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Old 03-01-2019, 22:53   #1
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Tacking Jib with Inner forestay

Hi,

Our boat has a inner forestay, which makes taking with the Jib a bit of a hit and miss affair, as sometimes the sheet ropes dont pull the clew up forward and around the forestay.

Are there any tricks to this?

Cheers

Al
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Old 03-01-2019, 23:12   #2
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Re: Tacking Jib with Inner forestay

Furl it first, usually. A slippery finish to the uv strip on the inner sail if there is one can help, as can using soft shackles rather than bowlines on the sheets. What exactly is it that gets stuck?
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Old 03-01-2019, 23:31   #3
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Re: Tacking Jib with Inner forestay

Yes, as Tillsbury wrote, tacking an overlapping jib is easier if a staysail is flying on the forestay. That allows the overlapping jib to slide over the staysail.

If the forestay is bare, then the attachment of the jib sheets can be critical.

And in the end, if you often tack with the forestay bare, then furling before tacking may be needed. Or installing a Highfield lever so you can move the forestay out of the way.
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Old 04-01-2019, 06:30   #4
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Re: Tacking Jib with Inner forestay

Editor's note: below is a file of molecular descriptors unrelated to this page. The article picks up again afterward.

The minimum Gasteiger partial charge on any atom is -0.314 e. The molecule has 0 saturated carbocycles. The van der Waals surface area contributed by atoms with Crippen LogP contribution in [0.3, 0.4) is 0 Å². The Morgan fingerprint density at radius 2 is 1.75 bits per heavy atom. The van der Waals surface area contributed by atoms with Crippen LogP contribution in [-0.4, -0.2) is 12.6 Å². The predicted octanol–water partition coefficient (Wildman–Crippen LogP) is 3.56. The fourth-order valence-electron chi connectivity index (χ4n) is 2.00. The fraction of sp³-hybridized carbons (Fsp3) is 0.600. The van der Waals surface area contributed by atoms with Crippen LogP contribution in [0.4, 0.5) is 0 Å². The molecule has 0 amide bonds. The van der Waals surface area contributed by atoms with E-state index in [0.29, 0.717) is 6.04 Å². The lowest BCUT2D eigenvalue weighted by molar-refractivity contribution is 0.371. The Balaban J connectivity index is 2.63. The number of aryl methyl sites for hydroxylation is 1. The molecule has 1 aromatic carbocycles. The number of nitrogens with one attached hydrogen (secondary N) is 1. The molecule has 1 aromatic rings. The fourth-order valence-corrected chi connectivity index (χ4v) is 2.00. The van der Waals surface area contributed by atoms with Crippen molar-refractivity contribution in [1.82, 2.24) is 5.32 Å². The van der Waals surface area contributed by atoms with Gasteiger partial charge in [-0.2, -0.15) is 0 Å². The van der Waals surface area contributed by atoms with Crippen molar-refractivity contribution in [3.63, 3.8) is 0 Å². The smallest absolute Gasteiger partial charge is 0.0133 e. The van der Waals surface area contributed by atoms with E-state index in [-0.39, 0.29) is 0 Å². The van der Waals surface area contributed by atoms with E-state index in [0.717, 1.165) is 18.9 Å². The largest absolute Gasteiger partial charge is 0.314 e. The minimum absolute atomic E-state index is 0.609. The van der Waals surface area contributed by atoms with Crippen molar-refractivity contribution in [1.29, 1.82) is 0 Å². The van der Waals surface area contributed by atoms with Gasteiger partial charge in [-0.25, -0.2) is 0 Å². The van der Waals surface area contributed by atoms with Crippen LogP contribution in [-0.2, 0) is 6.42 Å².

I have a similar problem on mine. I've found that the only way for me to do it is to pull the clew forward until it hangs up on the inner fore stay and leave it there for a moment. When the boat comes around, the wind will eventually push the sail through the gap. On other similar boats, I've seen a solution that I might try one day. Affix a small rope or strong bungee cord to the mast about 6' or so off the deck, run it around the inner fore stay and back to the mast. When the sail tacks, it can't go further than the bungee thus making it easier to get through the gap. Hope this makes sense.
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Old 04-01-2019, 07:02   #5
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Re: Tacking Jib with Inner forestay

A soft shackle attaching the sheet along with a partial furl makes it much easier. A bowline type knot on the sheet attaching to the sail tends to get hung up.
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Old 04-01-2019, 07:18   #6
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Re: Tacking Jib with Inner forestay

We have a cutter rig. We mostly sail with 2 of us. When tacking the yankee when the staysail is not out it is a choice of deploying the staysail or putting a reef in the yankee. The choice depends mainly on wind strength. Light wind - deploy the staysail and sheet it in hard for the tack. Stronger wind, when I do not want even more sail out, one reef in the yankee is all that is needed to get it to tack.
If you have lots of crew, one can be deployed to run the clew forward with the sheet as you tack and it will then go through the slot
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Old 04-01-2019, 07:21   #7
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Re: Tacking Jib with Inner forestay

Quote:
Originally Posted by Kenomac View Post
A soft shackle attaching the sheet .
Assuming the sheet doesn't have an eye, how do you attach the soft shackle to it?
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Old 04-01-2019, 07:33   #8
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Re: Tacking Jib with Inner forestay

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Assuming the sheet doesn't have an eye, how do you attach the soft shackle to it?
The sheet has an eye splice on the end.
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Old 04-01-2019, 07:54   #9